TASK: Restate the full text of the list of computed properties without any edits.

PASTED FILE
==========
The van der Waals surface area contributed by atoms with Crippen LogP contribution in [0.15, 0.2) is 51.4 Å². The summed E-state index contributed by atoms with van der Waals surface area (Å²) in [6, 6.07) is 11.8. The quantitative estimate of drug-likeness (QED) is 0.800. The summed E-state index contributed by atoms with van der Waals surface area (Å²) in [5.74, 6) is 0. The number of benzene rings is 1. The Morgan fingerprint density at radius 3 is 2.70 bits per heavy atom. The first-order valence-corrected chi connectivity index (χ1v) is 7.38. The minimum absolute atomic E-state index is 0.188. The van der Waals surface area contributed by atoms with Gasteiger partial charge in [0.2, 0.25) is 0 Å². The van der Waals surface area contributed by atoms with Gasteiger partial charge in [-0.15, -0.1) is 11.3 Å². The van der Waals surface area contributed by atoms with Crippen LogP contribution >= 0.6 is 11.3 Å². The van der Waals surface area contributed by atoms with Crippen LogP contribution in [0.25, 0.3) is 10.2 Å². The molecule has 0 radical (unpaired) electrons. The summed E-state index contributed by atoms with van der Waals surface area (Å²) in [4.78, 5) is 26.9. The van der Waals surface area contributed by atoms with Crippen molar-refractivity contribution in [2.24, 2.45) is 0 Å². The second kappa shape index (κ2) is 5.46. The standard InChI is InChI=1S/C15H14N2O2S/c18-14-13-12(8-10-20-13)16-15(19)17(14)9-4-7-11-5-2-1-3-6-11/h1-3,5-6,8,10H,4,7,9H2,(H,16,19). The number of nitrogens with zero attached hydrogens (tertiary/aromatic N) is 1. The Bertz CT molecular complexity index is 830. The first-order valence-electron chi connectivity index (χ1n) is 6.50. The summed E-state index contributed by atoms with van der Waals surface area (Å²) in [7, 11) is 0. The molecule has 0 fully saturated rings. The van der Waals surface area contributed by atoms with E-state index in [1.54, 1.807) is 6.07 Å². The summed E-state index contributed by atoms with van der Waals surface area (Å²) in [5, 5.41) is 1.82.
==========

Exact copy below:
The van der Waals surface area contributed by atoms with Crippen LogP contribution in [0.15, 0.2) is 51.4 Å². The summed E-state index contributed by atoms with van der Waals surface area (Å²) in [6, 6.07) is 11.8. The quantitative estimate of drug-likeness (QED) is 0.800. The summed E-state index contributed by atoms with van der Waals surface area (Å²) in [5.74, 6) is 0. The number of benzene rings is 1. The Morgan fingerprint density at radius 3 is 2.70 bits per heavy atom. The first-order valence-corrected chi connectivity index (χ1v) is 7.38. The minimum absolute atomic E-state index is 0.188. The van der Waals surface area contributed by atoms with Gasteiger partial charge in [0.2, 0.25) is 0 Å². The van der Waals surface area contributed by atoms with Gasteiger partial charge in [-0.15, -0.1) is 11.3 Å². The van der Waals surface area contributed by atoms with Crippen LogP contribution >= 0.6 is 11.3 Å². The van der Waals surface area contributed by atoms with Crippen LogP contribution in [0.25, 0.3) is 10.2 Å². The molecule has 0 radical (unpaired) electrons. The summed E-state index contributed by atoms with van der Waals surface area (Å²) in [4.78, 5) is 26.9. The van der Waals surface area contributed by atoms with Crippen molar-refractivity contribution in [2.24, 2.45) is 0 Å². The second kappa shape index (κ2) is 5.46. The standard InChI is InChI=1S/C15H14N2O2S/c18-14-13-12(8-10-20-13)16-15(19)17(14)9-4-7-11-5-2-1-3-6-11/h1-3,5-6,8,10H,4,7,9H2,(H,16,19). The number of nitrogens with zero attached hydrogens (tertiary/aromatic N) is 1. The Bertz CT molecular complexity index is 830. The first-order valence-electron chi connectivity index (χ1n) is 6.50. The summed E-state index contributed by atoms with van der Waals surface area (Å²) in [7, 11) is 0. The molecule has 0 fully saturated rings. The van der Waals surface area contributed by atoms with E-state index in [1.54, 1.807) is 6.07 Å². The summed E-state index contributed by atoms with van der Waals surface area (Å²) in [5, 5.41) is 1.82.